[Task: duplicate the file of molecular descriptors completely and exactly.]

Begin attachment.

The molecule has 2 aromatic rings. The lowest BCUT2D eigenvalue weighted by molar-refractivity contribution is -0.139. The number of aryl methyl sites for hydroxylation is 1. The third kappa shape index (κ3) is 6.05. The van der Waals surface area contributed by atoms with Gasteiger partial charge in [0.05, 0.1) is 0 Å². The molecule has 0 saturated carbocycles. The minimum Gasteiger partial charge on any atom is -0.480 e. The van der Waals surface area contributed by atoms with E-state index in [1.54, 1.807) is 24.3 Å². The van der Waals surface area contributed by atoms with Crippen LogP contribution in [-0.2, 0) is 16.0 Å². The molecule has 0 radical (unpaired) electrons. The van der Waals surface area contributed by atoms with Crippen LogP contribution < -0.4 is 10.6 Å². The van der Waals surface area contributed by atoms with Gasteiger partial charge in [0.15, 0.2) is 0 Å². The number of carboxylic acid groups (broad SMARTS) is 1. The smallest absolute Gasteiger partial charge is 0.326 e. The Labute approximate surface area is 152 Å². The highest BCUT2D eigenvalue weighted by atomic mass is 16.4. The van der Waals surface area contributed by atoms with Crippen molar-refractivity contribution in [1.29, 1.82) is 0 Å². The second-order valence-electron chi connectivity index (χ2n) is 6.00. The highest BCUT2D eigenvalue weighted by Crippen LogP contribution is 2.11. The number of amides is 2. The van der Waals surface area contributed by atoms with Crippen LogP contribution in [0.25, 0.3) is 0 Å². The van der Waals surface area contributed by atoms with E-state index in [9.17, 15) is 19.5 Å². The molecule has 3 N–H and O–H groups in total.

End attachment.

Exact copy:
The molecule has 2 aromatic rings. The lowest BCUT2D eigenvalue weighted by molar-refractivity contribution is -0.139. The number of aryl methyl sites for hydroxylation is 1. The third kappa shape index (κ3) is 6.05. The van der Waals surface area contributed by atoms with Gasteiger partial charge in [0.05, 0.1) is 0 Å². The molecule has 0 saturated carbocycles. The minimum Gasteiger partial charge on any atom is -0.480 e. The van der Waals surface area contributed by atoms with E-state index in [1.54, 1.807) is 24.3 Å². The van der Waals surface area contributed by atoms with Crippen LogP contribution in [-0.2, 0) is 16.0 Å². The molecule has 0 radical (unpaired) electrons. The van der Waals surface area contributed by atoms with Crippen LogP contribution < -0.4 is 10.6 Å². The van der Waals surface area contributed by atoms with Gasteiger partial charge in [0.15, 0.2) is 0 Å². The number of carboxylic acid groups (broad SMARTS) is 1. The smallest absolute Gasteiger partial charge is 0.326 e. The Labute approximate surface area is 152 Å². The highest BCUT2D eigenvalue weighted by atomic mass is 16.4. The van der Waals surface area contributed by atoms with Crippen molar-refractivity contribution in [1.29, 1.82) is 0 Å². The second-order valence-electron chi connectivity index (χ2n) is 6.00. The highest BCUT2D eigenvalue weighted by Crippen LogP contribution is 2.11. The number of amides is 2. The van der Waals surface area contributed by atoms with Crippen LogP contribution in [0.25, 0.3) is 0 Å². The van der Waals surface area contributed by atoms with E-state index in [9.17, 15) is 19.5 Å². The molecule has 3 N–H and O–H groups in total.